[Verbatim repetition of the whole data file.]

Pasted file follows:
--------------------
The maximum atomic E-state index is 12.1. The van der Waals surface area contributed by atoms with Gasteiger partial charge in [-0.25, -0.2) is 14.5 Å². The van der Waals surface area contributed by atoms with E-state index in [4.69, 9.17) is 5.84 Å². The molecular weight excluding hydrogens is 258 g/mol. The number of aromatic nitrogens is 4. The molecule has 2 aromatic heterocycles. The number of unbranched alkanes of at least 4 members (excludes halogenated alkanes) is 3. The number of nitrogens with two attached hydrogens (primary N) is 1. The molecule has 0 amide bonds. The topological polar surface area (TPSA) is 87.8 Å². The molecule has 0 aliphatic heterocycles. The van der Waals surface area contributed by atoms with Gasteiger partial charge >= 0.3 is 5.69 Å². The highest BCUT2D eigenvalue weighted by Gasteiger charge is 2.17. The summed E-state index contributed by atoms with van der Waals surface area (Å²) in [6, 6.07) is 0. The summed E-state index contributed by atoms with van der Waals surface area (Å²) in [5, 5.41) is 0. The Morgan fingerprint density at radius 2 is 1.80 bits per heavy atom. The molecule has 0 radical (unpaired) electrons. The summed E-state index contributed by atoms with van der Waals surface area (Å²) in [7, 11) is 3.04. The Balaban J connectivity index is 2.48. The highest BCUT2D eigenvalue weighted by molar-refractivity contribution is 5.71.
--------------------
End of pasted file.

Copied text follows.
The maximum atomic E-state index is 12.1. The van der Waals surface area contributed by atoms with Gasteiger partial charge in [-0.25, -0.2) is 14.5 Å². The van der Waals surface area contributed by atoms with E-state index in [4.69, 9.17) is 5.84 Å². The molecular weight excluding hydrogens is 258 g/mol. The number of aromatic nitrogens is 4. The molecule has 2 aromatic heterocycles. The number of unbranched alkanes of at least 4 members (excludes halogenated alkanes) is 3. The number of nitrogens with two attached hydrogens (primary N) is 1. The molecule has 0 amide bonds. The topological polar surface area (TPSA) is 87.8 Å². The molecule has 0 aliphatic heterocycles. The van der Waals surface area contributed by atoms with Gasteiger partial charge >= 0.3 is 5.69 Å². The highest BCUT2D eigenvalue weighted by Gasteiger charge is 2.17. The summed E-state index contributed by atoms with van der Waals surface area (Å²) in [6, 6.07) is 0. The summed E-state index contributed by atoms with van der Waals surface area (Å²) in [5, 5.41) is 0. The Morgan fingerprint density at radius 2 is 1.80 bits per heavy atom. The molecule has 0 radical (unpaired) electrons. The summed E-state index contributed by atoms with van der Waals surface area (Å²) in [7, 11) is 3.04. The Balaban J connectivity index is 2.48. The highest BCUT2D eigenvalue weighted by molar-refractivity contribution is 5.71.